Water Detected on Dwarf Planet Ceres
Jan. 22, 2014
This is an artist’s impression of the dwarf planet Ceres. Image credit: NASA / JPL-Caltech.
NASA Press Release
Scientists using the Herschel space observatory have made the first definitive detection of water vapor on the largest and roundest object in the asteroid belt, dwarf planet Ceres.
"This is the first time water vapor has been unequivocally detected on Ceres or any other object in the asteroid belt and provides proof that Ceres has an icy surface and an atmosphere," said Michael Küppers of ESA in Spain, lead author of a paper in the journal Nature.
An artist's concept of Ceres with vaporous jets in the asteroid belt. Courtesy NASA
Herschel is a European Space Agency (ESA) mission with important NASA contributions. Data from the infrared observatory suggest that plumes of water vapor shoot up from Ceres when portions of its icy surface warm slightly.
The results come at the right time for NASA's Dawn mission, which is on its way to Ceres now after spending more than a year orbiting the large asteroid Vesta. Dawn is scheduled to arrive at Ceres in the spring of 2015, where it will take the closest look ever at its surface.
"We've got a spacecraft on the way to Ceres, so we don't have to wait long before getting more context on this intriguing result, right from the source itself," said Carol Raymond, the deputy principal investigator for Dawn at NASA's Jet Propulsion Laboratory in Pasadena, Calif. "Dawn will map the geology and chemistry of the surface in high resolution, revealing the processes that drive the outgassing activity."
For the last century, Ceres was known as the largest asteroid in our solar system. But in 2006, the International Astronomical Union, the governing organization responsible for naming planetary objects, reclassified Ceres as a dwarf planet because of its large size. It is roughly 590 miles (950 kilometers) in diameter. When it first was spotted in 1801, astronomers thought it was a planet orbiting between Mars and Jupiter. Later, other cosmic bodies with similar orbits were found, marking the discovery of our solar system's main belt of asteroids.
Scientists believe Ceres contains rock in its interior with a thick mantle of ice that, if melted, would amount to more fresh water than is present on all of Earth. The materials making up Ceres likely date from the first few million years of our solar system's existence and accumulated before the planets formed.
Water detection on Ceres
This graph shows variability in the intensity of the water absorption signal detected at Ceres by the Herschel space observatory on March 6, 2013. The most intense readings correspond to two dark regions on the surface known as Piazzi and Region A, identified in the ground-based image of Ceres by the W.M. Keck Observatory on Mauna Kea, Hawaii. The two data points at 110 degrees longitude were taken in a time interval of about 9 hours -- equal to the Ceres rotation period -- showing that variability in the water vapor production is possible even over short periods.
Herschel is a European Space Agency mission, with science instruments provided by consortia of European institutes and with important participation by NASA. While the observatory stopped making science observations in April 2013, after running out of liquid coolant, as expected, scientists continue to analyze its data. NASA's Herschel Project Office is based at NASA's Jet Propulsion Laboratory, Pasadena, Calif. JPL contributed mission-enabling technology for two of Herschel's three science instruments. The NASA Herschel Science Center, part of the Infrared Processing and Analysis Center at the California Institute of Technology in Pasadena, supports the United States astronomical community. Caltech manages JPL for NASA.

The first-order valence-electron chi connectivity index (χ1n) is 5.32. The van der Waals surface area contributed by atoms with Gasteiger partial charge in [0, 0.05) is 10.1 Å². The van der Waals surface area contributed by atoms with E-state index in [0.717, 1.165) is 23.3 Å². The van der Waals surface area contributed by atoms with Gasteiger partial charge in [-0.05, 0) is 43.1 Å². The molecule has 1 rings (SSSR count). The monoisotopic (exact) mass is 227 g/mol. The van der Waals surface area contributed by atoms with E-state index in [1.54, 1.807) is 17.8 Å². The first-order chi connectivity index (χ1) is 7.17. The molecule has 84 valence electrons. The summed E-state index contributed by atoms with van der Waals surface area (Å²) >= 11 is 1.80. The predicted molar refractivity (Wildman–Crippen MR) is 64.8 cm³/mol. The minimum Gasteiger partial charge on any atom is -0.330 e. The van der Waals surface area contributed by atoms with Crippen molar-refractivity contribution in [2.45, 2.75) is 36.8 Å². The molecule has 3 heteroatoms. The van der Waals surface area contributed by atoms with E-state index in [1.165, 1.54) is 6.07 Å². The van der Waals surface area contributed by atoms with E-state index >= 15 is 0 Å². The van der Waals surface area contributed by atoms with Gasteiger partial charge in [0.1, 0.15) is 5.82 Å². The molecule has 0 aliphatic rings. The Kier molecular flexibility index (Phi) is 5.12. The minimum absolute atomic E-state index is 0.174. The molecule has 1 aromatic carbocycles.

Image credit: Adapted from Küppers et al. Courtesy NASA
Until now, ice had been theorized to exist on Ceres but had not been detected conclusively. It took Herschel's far-infrared vision to see, finally, a clear spectral signature of the water vapor. But Herschel did not see water vapor every time it looked. While the telescope spied water vapor four different times, on one occasion there was no signature.
Here is what scientists think is happening: when Ceres swings through the part of its orbit that is closer to the sun, a portion of its icy surface becomes warm enough to cause water vapor to escape in plumes at a rate of about 6 kilograms (13 pounds) per second. When Ceres is in the colder part of its orbit, no water escapes.
The strength of the signal also varied over hours, weeks and months, because of the water vapor plumes rotating in and out of Herschel's views as the object spun on its axis. This enabled the scientists to localize the source of water to two darker spots on the surface of Ceres, previously seen by NASA's Hubble Space Telescope and ground-based telescopes. The dark spots might be more likely to outgas because dark material warms faster than light material. When the Dawn spacecraft arrives at Ceres, it will be able to investigate these features.
Production editor: Dr. Tony Phillips | Credit: Science@NASA
This research is part of the Measurements of 11 Asteroids and Comets Using Herschel (MACH-11) program, which used Herschel to look at small bodies that have been or will be visited by spacecraft, including the targets of NASA's previous Deep Impact mission and upcoming Origins Spectral Interpretation Resource Identification Security Regolith Explorer (OSIRIS-Rex). Laurence O' Rourke of the European Space Agency is the principal investigator of the MACH-11 program.
Herschel is a European Space Agency mission, with science instruments provided by consortia of European institutes and with important participation by NASA. While the observatory stopped making science observations in April 2013, after running out of liquid coolant, as expected, scientists continue to analyze its data. NASA's Herschel Project Office is based at JPL. JPL contributed mission-enabling technology for two of Herschel's three science instruments. The NASA Herschel Science Center, part of the Infrared Processing and Analysis Center at the California Institute of Technology in Pasadena, supports the U.S. astronomical community.